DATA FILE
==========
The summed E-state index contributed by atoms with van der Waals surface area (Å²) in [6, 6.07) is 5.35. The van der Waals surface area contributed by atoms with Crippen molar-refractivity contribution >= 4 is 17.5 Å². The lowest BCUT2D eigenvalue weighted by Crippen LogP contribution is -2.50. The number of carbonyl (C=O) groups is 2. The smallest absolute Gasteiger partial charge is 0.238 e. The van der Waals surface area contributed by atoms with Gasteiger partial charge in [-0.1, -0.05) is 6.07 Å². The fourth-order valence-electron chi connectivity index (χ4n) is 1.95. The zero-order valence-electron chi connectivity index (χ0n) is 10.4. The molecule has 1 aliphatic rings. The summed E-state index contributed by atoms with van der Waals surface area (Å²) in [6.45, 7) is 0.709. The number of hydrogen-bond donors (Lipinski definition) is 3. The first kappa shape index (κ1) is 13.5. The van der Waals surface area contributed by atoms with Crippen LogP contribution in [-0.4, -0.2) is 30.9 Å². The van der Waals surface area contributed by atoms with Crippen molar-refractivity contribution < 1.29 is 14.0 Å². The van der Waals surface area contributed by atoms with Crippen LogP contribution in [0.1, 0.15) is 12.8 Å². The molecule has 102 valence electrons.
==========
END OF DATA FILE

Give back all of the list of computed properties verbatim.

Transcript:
The summed E-state index contributed by atoms with van der Waals surface area (Å²) in [6, 6.07) is 5.35. The van der Waals surface area contributed by atoms with Crippen molar-refractivity contribution >= 4 is 17.5 Å². The lowest BCUT2D eigenvalue weighted by Crippen LogP contribution is -2.50. The number of carbonyl (C=O) groups is 2. The smallest absolute Gasteiger partial charge is 0.238 e. The van der Waals surface area contributed by atoms with Gasteiger partial charge in [-0.1, -0.05) is 6.07 Å². The fourth-order valence-electron chi connectivity index (χ4n) is 1.95. The zero-order valence-electron chi connectivity index (χ0n) is 10.4. The molecule has 1 aliphatic rings. The summed E-state index contributed by atoms with van der Waals surface area (Å²) in [6.45, 7) is 0.709. The number of hydrogen-bond donors (Lipinski definition) is 3. The first kappa shape index (κ1) is 13.5. The van der Waals surface area contributed by atoms with Crippen LogP contribution in [-0.4, -0.2) is 30.9 Å². The van der Waals surface area contributed by atoms with Crippen molar-refractivity contribution < 1.29 is 14.0 Å². The van der Waals surface area contributed by atoms with Crippen LogP contribution in [0.1, 0.15) is 12.8 Å². The molecule has 102 valence electrons.